• The significant gaps in the available resource base as well as gaps in the data and in taxonomic expertise that underpins resources;
  • The need for microbial diversity services to be trusted and sustained;
  • Places of origin needing to be able to capture value and benefit from their microbial resources;
  • The quality and reproducibility of microbial science need significant improvement.

4. How MIRRI Will Be Organized: The Governance Structure

As an individual mBRC cannot present global solutions to microbiological needs on its own, a coordinated approach by a consortium of national mBRCs guided by their stakeholders is required. Likewise, no single country offers a complete coverage of microbial diversity and associated services. Therefore an overarching European organization bringing together distributed national networks, the MIRRI structure, is required to make best use of the current capacity, bridge gaps and address the needs of biotechnology today.
In order to make MIRRI independent from individual national interests and influences, it is envisaged to implement MIRRI under the legal entity of an ERIC (European Research Infrastructure Consortium), which is not bound or connected in any way to any one of its members’ mBRCs. European Member States, along with EU Associated Countries, Third Countries or Intergovernmental Organizations, will be invited to sign the MIRRI-ERIC and thus accept the MIRRI-ERIC Statutes. These statutes set out the main provisions for the governance and management of the MIRRI-ERIC and for its services, activities and operations. The main obligations of Member States are:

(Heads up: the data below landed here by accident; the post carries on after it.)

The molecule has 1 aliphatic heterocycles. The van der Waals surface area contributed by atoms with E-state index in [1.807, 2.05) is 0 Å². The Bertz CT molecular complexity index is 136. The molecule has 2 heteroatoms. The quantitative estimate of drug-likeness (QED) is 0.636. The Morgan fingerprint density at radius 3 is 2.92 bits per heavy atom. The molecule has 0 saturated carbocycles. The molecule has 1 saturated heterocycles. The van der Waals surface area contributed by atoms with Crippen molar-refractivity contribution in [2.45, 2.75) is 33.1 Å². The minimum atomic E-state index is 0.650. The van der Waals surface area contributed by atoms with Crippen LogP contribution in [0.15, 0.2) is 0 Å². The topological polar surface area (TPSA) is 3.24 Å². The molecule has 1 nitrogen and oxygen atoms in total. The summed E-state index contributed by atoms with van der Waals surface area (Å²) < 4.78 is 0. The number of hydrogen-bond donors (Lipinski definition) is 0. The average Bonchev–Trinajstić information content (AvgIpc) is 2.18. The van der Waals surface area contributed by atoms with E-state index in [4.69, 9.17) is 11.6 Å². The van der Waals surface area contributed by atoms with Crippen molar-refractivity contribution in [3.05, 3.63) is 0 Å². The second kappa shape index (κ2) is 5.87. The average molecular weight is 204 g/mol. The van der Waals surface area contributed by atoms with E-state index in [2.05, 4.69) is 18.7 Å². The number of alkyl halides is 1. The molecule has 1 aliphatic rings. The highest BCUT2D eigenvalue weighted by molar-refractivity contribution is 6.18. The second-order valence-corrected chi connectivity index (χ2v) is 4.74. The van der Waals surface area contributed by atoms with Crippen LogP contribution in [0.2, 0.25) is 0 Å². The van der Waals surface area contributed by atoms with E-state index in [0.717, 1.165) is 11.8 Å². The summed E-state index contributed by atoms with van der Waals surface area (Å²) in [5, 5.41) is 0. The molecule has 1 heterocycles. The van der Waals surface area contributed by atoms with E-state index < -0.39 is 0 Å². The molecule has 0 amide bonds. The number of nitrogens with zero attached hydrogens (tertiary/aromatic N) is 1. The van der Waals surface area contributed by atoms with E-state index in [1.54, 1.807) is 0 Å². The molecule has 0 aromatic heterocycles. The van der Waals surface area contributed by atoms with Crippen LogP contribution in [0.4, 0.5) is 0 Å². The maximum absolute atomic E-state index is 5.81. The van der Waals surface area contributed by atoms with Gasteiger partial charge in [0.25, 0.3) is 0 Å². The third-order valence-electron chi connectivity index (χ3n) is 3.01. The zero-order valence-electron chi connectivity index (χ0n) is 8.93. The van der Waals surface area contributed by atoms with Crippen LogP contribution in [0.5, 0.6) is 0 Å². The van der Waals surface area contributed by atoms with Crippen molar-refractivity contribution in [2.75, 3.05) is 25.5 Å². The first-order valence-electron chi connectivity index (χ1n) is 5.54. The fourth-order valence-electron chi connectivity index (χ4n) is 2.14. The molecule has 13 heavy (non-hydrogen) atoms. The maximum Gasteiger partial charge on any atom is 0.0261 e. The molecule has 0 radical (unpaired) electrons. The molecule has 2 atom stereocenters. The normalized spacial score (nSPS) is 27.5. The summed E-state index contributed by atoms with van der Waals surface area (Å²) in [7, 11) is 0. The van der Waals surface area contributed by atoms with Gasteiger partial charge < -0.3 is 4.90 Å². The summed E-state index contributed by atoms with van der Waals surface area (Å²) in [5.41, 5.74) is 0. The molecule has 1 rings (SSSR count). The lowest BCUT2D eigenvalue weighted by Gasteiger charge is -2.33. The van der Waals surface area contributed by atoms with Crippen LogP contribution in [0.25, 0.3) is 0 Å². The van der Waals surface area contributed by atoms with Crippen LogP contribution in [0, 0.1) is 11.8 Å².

• to send a representative to the MIRRI Assembly of Members;
  • to provide direction in delivery of appropriate outputs; and
  • to provide funding aimed at developing capacity and quality at the national level.
The three main elements of the MIRRI structure are (Figure 1):
  • the Central Coordinating Unit (CCU);
  • the Governing Board; and
  • the Assembly of Members.
The governance structure envisages an organisational structure with four levels in which the different tasks of (1) Assembly of Members (Member State representatives), the decision making body; (2) the Executive Director of the MIRRI-ERIC and CCU staff; (3) the MIRRI National Node coordinators; and (4) the directors of national mBRCs are realized. Advisory Boards and representatives of the user community constitute additional bodies.
Figure 1. Elements of MIRRIs’ administration.
Figure 1. Elements of MIRRIs’ administration.
Microorganisms 03 00890 g001

5. The Central Coordinating Unit (CCU)

The MIRRI-ERIC will be steered at four levels (Figure 2) receiving decisions and direction from the Assembly of Members at the governing level. The management level under advice of the Advisory Bodies will translate these into action. MIRRI-ERIC will operate on the basis of a central organization, the CCU, hosted in one of the Member States.
Figure 2. MIRRI’s Steering Elements.
Figure 2. MIRRI’s Steering Elements.
Microorganisms 03 00890 g002

6. The National Nodes (NN)